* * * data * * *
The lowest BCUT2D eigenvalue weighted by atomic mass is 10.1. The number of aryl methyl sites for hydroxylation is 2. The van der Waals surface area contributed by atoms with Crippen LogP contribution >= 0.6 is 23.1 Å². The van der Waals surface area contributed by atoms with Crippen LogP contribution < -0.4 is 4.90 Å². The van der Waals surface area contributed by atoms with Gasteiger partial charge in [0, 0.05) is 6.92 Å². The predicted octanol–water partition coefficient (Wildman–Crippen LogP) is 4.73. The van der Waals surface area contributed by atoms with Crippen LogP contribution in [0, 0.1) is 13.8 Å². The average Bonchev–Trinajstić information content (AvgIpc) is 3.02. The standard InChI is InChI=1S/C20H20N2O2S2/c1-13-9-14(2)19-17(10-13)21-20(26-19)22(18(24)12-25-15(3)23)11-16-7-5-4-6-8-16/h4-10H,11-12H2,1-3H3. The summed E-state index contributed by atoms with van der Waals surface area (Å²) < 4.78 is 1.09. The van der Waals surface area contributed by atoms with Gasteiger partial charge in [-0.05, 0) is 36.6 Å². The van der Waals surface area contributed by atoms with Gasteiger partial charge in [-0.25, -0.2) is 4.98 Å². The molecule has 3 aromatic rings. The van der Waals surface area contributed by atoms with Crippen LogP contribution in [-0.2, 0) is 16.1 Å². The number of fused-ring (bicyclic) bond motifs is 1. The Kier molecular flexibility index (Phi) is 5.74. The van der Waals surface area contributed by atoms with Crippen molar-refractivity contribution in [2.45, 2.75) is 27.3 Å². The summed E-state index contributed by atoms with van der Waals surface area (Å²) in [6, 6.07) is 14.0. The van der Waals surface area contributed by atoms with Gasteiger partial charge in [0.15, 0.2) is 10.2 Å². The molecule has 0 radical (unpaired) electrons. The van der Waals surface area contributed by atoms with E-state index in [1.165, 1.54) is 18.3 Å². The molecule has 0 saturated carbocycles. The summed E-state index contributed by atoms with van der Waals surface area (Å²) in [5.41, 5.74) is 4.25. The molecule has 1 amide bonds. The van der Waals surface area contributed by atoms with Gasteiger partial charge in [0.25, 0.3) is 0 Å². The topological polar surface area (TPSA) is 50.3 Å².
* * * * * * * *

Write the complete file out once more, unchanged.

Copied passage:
The lowest BCUT2D eigenvalue weighted by atomic mass is 10.1. The number of aryl methyl sites for hydroxylation is 2. The van der Waals surface area contributed by atoms with Crippen LogP contribution >= 0.6 is 23.1 Å². The van der Waals surface area contributed by atoms with Crippen LogP contribution < -0.4 is 4.90 Å². The van der Waals surface area contributed by atoms with Gasteiger partial charge in [0, 0.05) is 6.92 Å². The predicted octanol–water partition coefficient (Wildman–Crippen LogP) is 4.73. The van der Waals surface area contributed by atoms with Crippen LogP contribution in [0, 0.1) is 13.8 Å². The average Bonchev–Trinajstić information content (AvgIpc) is 3.02. The standard InChI is InChI=1S/C20H20N2O2S2/c1-13-9-14(2)19-17(10-13)21-20(26-19)22(18(24)12-25-15(3)23)11-16-7-5-4-6-8-16/h4-10H,11-12H2,1-3H3. The summed E-state index contributed by atoms with van der Waals surface area (Å²) < 4.78 is 1.09. The van der Waals surface area contributed by atoms with Gasteiger partial charge in [-0.05, 0) is 36.6 Å². The van der Waals surface area contributed by atoms with Gasteiger partial charge in [-0.25, -0.2) is 4.98 Å². The molecule has 3 aromatic rings. The van der Waals surface area contributed by atoms with Crippen LogP contribution in [-0.2, 0) is 16.1 Å². The number of fused-ring (bicyclic) bond motifs is 1. The Kier molecular flexibility index (Phi) is 5.74. The van der Waals surface area contributed by atoms with Crippen molar-refractivity contribution in [2.45, 2.75) is 27.3 Å². The summed E-state index contributed by atoms with van der Waals surface area (Å²) in [6, 6.07) is 14.0. The van der Waals surface area contributed by atoms with Gasteiger partial charge in [0.15, 0.2) is 10.2 Å². The molecule has 0 radical (unpaired) electrons. The van der Waals surface area contributed by atoms with E-state index in [1.165, 1.54) is 18.3 Å². The molecule has 0 saturated carbocycles. The summed E-state index contributed by atoms with van der Waals surface area (Å²) in [5.41, 5.74) is 4.25. The molecule has 1 amide bonds. The van der Waals surface area contributed by atoms with Gasteiger partial charge in [0.25, 0.3) is 0 Å². The topological polar surface area (TPSA) is 50.3 Å².